Nearly a dozen cybersecurity experts also denounced the “scare tactics” in a Boston Herald op-ed last week, arguing that Question 1 would “in no way” increase the risk of hacking or other security threats. Additionally, the group, SecuRepairs, said the current model, in which dealers maintain their grip on telematics, presents its own concerns.

“There is one thing the auto industry’s scare-mercials have right: Consumers should be worried about the reams of data that automakers collect from our connected vehicles,” they wrote in the op-ed. “Modern Internet connected cars have access to everything from personal contact data shared from a driver’s mobile phone to video feeds from in-car cameras to the vehicle’s GPS data. Privacy and consumer advocates ranging from the ACLU to Consumer Reports warn that this galaxy of in-vehicle sensors pose acute privacy and civil liberties risks.”

Hickey also stresses that — unlike the failed California bill — Question 1 would only apply to mechanical data, and not personal location data or personal information (though the two sides dispute how broadly mechanical data is defined).

“They’re already collecting this information; all we’re asking is that it goes directly to the owner of the car,” he said.

What happens if Question 1 passes?

One poll last month found that voters sided with the Yes-on-1 side by a nearly 2-to-1 margin, and the 2012 ballot measure also passed by a historically high margin. Hickey says that if the manufacturers’ security concerns were serious, they would have negotiated a compromise with repair shops, like they did in 2012 (though he also noted that the COVID-19 pandemic derailed much of the legislative agenda).

Hickey suggested the Yes on 2 side was still open to legislative tweaks if the question passes.

“There could be something,” he said. “But again, they have not come to the table, so we plan on passing this ballot initiative as is.”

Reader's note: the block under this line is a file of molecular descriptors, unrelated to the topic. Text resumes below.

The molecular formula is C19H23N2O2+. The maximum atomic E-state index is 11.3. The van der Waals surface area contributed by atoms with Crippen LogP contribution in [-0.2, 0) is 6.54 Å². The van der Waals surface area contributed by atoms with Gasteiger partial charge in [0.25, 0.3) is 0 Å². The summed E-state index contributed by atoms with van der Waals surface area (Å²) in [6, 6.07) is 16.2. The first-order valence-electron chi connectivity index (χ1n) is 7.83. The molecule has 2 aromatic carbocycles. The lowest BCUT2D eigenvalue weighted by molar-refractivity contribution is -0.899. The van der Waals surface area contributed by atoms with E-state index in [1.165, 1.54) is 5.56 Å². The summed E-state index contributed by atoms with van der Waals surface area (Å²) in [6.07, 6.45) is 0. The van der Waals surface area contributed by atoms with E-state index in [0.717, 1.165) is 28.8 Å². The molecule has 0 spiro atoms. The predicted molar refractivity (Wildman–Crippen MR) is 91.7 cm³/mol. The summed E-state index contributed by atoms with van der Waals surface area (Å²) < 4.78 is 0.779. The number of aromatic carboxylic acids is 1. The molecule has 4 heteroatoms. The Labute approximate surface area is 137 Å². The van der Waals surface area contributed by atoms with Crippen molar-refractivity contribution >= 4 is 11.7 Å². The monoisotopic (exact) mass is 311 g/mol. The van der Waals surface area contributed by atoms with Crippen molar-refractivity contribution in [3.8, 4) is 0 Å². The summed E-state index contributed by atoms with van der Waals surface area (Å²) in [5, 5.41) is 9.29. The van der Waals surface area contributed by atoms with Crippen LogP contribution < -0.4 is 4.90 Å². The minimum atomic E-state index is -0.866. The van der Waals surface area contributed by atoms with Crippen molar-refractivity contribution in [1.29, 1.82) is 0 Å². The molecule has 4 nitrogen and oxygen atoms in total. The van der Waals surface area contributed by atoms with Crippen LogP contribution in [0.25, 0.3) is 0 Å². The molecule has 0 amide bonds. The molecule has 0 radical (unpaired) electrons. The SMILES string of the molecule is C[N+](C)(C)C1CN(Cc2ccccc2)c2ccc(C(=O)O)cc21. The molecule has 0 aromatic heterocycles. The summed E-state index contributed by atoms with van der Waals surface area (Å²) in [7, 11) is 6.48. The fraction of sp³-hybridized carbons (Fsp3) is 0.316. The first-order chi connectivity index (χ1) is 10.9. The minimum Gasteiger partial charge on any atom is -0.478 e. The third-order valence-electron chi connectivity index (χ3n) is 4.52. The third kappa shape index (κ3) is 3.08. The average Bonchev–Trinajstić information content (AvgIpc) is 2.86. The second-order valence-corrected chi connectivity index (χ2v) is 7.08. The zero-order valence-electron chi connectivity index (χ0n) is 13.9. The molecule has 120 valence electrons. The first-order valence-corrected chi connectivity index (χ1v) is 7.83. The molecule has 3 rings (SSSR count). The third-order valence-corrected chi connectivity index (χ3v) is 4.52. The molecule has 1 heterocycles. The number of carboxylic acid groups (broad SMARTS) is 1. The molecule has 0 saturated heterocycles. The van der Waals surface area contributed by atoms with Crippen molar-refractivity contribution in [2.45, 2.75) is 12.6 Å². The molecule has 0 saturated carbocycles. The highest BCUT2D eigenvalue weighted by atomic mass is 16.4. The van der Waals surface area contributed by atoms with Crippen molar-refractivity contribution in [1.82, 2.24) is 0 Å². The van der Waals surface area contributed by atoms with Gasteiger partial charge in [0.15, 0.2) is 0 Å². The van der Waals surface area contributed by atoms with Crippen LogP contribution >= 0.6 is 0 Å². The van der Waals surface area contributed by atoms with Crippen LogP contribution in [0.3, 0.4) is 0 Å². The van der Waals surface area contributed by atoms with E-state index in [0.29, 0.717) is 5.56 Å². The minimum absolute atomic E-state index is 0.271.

As cars become more and more computerized, Reimer says there needs be a larger policy debate to set ground rules for what types of repairs are reasonable for independent repair shops and what should be left to the manufacturer. To return to the smartphone allegory, he says going to a third-party repair shop to fix a broken screen was reasonable.

“Would you ever consider a third-party application to start messing with what iOS functionality should change?” he said. “If there’s a fundamental problem, we walk into the Apple Store to the authorized dealer.”

Reimer says it’s an issue that needs federal action at some point, if not an updated version of the national agreement among automakers and repair shops in 2014.

“We cannot have 50 states running in 50 different directions,” he said. “We need federal leadership, not state initiatives.”

However, there’s not been much progress on that front — a point on which the two sides agree.

“I don’t know if the federal government can even sign [COVID-19 relief] money for cities and towns, let alone a fix for car manufacturers withholding from owners and independent repair shops,” Hickey said. “But I definitely think there should be a larger conversation.”


The Boston Globe
Monday, October 26, 2020
Who are the out-of-state billionaires backing ranked-choice voting in Massachusetts?
By Matt Stout, Globe Staff

In April of last year, John Arnold warned in a Houston Chronicle op-ed that democracy at the local level was in “crisis.” A former energy hedge fund manager and Enron trader turned philanthropist, Arnold argued that a ranked-choice voting system, in place of runoff or two-round elections, could help spur more competition and, perhaps, voter interest.

“Houston,” the billionaire wrote of his hometown, “should aim to lead the way in bringing it to Texas.”

Eighteen months later, it’s voters in Massachusetts and Alaska — not Texas — weighing whether to push into a new frontier of voting this November. It’s also still Arnold helping drive the case for why they should.